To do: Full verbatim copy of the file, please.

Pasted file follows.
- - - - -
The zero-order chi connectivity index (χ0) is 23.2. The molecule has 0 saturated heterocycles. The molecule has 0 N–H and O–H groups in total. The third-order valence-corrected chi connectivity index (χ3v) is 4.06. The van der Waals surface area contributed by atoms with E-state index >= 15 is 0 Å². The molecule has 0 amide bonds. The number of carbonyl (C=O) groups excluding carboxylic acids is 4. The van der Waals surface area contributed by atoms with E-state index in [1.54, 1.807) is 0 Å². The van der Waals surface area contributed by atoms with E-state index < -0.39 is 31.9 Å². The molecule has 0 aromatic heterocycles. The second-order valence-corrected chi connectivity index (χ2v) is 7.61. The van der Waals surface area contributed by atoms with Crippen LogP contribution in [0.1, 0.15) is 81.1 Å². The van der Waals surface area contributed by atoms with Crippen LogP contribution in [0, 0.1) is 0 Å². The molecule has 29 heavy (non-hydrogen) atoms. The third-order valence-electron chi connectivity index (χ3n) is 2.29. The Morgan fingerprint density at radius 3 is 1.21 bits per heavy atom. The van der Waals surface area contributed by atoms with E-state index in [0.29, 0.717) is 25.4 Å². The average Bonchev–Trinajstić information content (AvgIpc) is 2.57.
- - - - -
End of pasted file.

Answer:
The zero-order chi connectivity index (χ0) is 23.2. The molecule has 0 saturated heterocycles. The molecule has 0 N–H and O–H groups in total. The third-order valence-corrected chi connectivity index (χ3v) is 4.06. The van der Waals surface area contributed by atoms with E-state index >= 15 is 0 Å². The molecule has 0 amide bonds. The number of carbonyl (C=O) groups excluding carboxylic acids is 4. The van der Waals surface area contributed by atoms with E-state index in [1.54, 1.807) is 0 Å². The van der Waals surface area contributed by atoms with E-state index < -0.39 is 31.9 Å². The molecule has 0 aromatic heterocycles. The second-order valence-corrected chi connectivity index (χ2v) is 7.61. The van der Waals surface area contributed by atoms with Crippen LogP contribution in [0.1, 0.15) is 81.1 Å². The van der Waals surface area contributed by atoms with Crippen LogP contribution in [0, 0.1) is 0 Å². The molecule has 29 heavy (non-hydrogen) atoms. The third-order valence-electron chi connectivity index (χ3n) is 2.29. The Morgan fingerprint density at radius 3 is 1.21 bits per heavy atom. The van der Waals surface area contributed by atoms with E-state index in [0.29, 0.717) is 25.4 Å². The average Bonchev–Trinajstić information content (AvgIpc) is 2.57.